Ahead of risk-based pricing rules that take effect Jan. 1, 2011, the Federal Reserve rolled out a new consumer guide to credit reports and scores. In it, the Fed explains basic information about credit, such as the content of a credit report and how credit scores are used.
Although the guide doesn’t mention risk-based pricing rules by name anywhere, it explains that if you receive less-favorable credit terms than other consumers with better credit histories due to information in your credit report, that the creditor “may give you a notice with information about the credit bureau that provided the credit report used to make the decision.” The consumer then has 60 days after receiving the notice to request a free credit report.
That notice is a risk-based pricing notice. According to the text of the final rules issued by the Federal Trade Commission and Federal Reserve, the notice must “contain a statement informing the consumer that he or she may obtain a copy of a consumer report, without charge, from the consumer reporting agency identified in the notice.”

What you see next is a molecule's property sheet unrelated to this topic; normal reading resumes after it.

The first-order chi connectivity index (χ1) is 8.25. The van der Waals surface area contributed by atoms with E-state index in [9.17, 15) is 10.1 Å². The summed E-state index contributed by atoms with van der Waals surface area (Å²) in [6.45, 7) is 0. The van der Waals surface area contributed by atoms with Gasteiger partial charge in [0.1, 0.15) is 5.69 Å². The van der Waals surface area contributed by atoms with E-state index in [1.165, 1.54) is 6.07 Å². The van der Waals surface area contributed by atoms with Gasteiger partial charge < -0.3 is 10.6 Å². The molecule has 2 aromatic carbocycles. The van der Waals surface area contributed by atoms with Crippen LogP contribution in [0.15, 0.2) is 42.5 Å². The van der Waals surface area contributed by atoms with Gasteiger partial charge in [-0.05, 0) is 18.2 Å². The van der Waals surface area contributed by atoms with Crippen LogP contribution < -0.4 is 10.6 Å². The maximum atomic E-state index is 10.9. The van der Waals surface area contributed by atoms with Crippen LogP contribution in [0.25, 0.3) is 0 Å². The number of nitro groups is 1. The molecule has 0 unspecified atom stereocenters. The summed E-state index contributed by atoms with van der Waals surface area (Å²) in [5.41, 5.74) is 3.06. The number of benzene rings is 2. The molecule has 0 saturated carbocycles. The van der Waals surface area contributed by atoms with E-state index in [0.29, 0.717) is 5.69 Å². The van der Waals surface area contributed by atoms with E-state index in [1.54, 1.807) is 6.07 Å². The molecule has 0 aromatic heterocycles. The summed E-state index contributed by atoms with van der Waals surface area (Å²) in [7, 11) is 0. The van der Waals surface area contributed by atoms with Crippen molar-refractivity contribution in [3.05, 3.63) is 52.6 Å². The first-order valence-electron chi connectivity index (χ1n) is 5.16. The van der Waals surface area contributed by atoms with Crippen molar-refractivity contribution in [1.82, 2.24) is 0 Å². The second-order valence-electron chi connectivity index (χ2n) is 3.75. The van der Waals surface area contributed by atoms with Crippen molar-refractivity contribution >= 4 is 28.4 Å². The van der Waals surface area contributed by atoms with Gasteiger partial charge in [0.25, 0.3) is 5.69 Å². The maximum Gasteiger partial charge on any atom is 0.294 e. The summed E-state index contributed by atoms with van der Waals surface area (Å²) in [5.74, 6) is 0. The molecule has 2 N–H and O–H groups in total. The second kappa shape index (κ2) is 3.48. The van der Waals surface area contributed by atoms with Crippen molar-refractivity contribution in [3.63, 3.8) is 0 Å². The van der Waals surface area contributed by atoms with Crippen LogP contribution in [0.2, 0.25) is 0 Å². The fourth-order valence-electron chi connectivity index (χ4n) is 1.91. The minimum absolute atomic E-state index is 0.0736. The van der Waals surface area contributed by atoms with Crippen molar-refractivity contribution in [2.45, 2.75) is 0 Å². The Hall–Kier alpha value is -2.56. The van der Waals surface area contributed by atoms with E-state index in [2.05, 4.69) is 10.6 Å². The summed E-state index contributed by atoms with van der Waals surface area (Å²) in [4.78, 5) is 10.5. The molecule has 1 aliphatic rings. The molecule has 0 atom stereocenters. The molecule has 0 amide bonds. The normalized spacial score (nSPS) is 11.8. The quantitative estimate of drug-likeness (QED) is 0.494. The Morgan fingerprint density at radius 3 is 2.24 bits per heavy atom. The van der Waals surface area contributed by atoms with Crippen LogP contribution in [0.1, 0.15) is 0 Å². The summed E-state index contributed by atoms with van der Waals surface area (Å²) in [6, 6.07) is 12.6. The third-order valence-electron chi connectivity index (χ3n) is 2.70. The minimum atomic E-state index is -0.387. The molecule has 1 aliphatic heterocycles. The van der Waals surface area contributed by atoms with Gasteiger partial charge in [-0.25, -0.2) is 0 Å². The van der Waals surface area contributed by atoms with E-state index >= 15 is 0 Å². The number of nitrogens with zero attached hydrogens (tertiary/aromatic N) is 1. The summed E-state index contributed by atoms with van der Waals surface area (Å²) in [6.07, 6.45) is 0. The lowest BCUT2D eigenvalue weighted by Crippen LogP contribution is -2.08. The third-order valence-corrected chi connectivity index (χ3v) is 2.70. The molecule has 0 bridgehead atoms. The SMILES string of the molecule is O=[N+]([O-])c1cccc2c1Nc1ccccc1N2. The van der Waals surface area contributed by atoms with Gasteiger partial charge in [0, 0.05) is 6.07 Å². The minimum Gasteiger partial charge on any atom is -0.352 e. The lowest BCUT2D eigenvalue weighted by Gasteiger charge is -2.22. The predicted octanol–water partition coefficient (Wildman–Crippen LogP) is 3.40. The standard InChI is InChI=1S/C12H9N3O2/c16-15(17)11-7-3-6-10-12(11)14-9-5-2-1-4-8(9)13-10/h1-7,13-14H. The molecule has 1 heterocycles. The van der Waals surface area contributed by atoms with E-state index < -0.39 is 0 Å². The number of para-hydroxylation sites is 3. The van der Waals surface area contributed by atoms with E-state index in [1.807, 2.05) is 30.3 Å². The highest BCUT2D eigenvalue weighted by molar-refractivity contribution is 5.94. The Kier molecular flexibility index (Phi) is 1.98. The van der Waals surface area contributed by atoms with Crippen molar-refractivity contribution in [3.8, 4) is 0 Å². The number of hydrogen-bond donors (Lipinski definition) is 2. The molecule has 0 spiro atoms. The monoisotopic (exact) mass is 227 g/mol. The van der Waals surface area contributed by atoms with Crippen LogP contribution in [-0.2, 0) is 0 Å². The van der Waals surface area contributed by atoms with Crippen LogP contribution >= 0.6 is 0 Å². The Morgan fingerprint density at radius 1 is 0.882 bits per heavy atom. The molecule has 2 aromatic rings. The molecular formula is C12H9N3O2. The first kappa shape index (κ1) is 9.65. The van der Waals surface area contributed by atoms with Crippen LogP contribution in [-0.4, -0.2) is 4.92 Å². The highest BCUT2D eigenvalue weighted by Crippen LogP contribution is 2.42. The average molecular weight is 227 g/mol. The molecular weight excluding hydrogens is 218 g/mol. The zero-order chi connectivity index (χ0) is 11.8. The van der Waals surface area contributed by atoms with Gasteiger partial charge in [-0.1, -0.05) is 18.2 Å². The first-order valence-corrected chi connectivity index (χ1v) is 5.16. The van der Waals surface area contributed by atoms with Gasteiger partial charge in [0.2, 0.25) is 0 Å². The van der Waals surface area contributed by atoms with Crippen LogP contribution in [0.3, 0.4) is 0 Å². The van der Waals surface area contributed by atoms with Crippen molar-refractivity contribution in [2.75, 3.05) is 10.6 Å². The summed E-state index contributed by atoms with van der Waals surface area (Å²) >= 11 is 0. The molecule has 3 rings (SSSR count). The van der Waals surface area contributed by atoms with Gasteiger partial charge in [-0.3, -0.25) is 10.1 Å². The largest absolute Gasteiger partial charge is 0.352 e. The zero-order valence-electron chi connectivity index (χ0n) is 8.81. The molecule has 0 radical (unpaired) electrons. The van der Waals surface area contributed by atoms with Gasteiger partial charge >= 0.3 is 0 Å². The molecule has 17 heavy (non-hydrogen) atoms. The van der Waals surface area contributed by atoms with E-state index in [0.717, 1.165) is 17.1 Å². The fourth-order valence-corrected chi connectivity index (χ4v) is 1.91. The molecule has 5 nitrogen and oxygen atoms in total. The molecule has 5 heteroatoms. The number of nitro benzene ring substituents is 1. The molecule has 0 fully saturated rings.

As a previous Bankrate blog post on the risk-based pricing rules explains, lenders may use one of several methods in determining which consumers should receive a risk-based pricing notice. One of the exceptions to the notice requirement is if the issuer provides all applicants with a credit score disclosure. This disclosure doesn’t have to include the offer for a free credit report.
After the new year, consumers who don’t qualify for the lowest APR on a new credit card may receive either a risk-based pricing notice or a free credit score. The guide provides context for these credit freebies, and explains the fundamentals of credit reports and scores.
Bankrate.com offers a plethora of free advice and tools for maintaining a good credit score and error-free credit report.